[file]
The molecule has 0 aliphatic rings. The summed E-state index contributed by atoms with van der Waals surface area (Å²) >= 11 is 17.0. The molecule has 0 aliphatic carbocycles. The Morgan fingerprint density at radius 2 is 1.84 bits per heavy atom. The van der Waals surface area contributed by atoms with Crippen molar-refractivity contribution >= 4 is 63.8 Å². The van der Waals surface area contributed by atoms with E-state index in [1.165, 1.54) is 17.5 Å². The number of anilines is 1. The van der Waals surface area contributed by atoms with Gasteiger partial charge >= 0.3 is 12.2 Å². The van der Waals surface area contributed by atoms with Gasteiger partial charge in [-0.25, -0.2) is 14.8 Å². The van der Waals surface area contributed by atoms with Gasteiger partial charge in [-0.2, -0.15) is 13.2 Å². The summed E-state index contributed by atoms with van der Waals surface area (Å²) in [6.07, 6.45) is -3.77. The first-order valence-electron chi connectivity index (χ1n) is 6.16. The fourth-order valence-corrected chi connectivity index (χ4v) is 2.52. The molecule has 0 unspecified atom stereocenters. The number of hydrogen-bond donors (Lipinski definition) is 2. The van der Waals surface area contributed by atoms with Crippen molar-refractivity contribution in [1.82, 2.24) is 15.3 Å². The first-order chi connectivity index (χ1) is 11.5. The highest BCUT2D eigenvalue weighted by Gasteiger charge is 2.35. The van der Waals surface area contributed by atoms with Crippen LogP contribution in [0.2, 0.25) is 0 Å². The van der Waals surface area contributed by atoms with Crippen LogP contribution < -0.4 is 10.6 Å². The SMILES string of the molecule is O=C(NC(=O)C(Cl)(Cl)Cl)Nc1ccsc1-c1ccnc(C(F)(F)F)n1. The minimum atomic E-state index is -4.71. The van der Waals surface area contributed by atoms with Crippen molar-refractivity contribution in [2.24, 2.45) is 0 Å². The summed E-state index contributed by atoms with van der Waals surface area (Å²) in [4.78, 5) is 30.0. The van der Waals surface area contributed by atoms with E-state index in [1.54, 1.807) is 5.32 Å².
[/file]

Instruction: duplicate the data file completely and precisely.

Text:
The molecule has 0 aliphatic rings. The summed E-state index contributed by atoms with van der Waals surface area (Å²) >= 11 is 17.0. The molecule has 0 aliphatic carbocycles. The Morgan fingerprint density at radius 2 is 1.84 bits per heavy atom. The van der Waals surface area contributed by atoms with Crippen molar-refractivity contribution >= 4 is 63.8 Å². The van der Waals surface area contributed by atoms with E-state index in [1.165, 1.54) is 17.5 Å². The number of anilines is 1. The van der Waals surface area contributed by atoms with Gasteiger partial charge >= 0.3 is 12.2 Å². The van der Waals surface area contributed by atoms with Gasteiger partial charge in [-0.25, -0.2) is 14.8 Å². The van der Waals surface area contributed by atoms with Gasteiger partial charge in [-0.2, -0.15) is 13.2 Å². The summed E-state index contributed by atoms with van der Waals surface area (Å²) in [6.07, 6.45) is -3.77. The first-order valence-electron chi connectivity index (χ1n) is 6.16. The fourth-order valence-corrected chi connectivity index (χ4v) is 2.52. The molecule has 0 unspecified atom stereocenters. The number of hydrogen-bond donors (Lipinski definition) is 2. The van der Waals surface area contributed by atoms with Crippen molar-refractivity contribution in [1.82, 2.24) is 15.3 Å². The first-order chi connectivity index (χ1) is 11.5. The highest BCUT2D eigenvalue weighted by Gasteiger charge is 2.35. The van der Waals surface area contributed by atoms with Crippen LogP contribution in [0.2, 0.25) is 0 Å². The van der Waals surface area contributed by atoms with Crippen LogP contribution < -0.4 is 10.6 Å². The SMILES string of the molecule is O=C(NC(=O)C(Cl)(Cl)Cl)Nc1ccsc1-c1ccnc(C(F)(F)F)n1. The minimum atomic E-state index is -4.71. The van der Waals surface area contributed by atoms with Crippen molar-refractivity contribution in [2.24, 2.45) is 0 Å². The summed E-state index contributed by atoms with van der Waals surface area (Å²) in [4.78, 5) is 30.0. The van der Waals surface area contributed by atoms with E-state index in [1.54, 1.807) is 5.32 Å².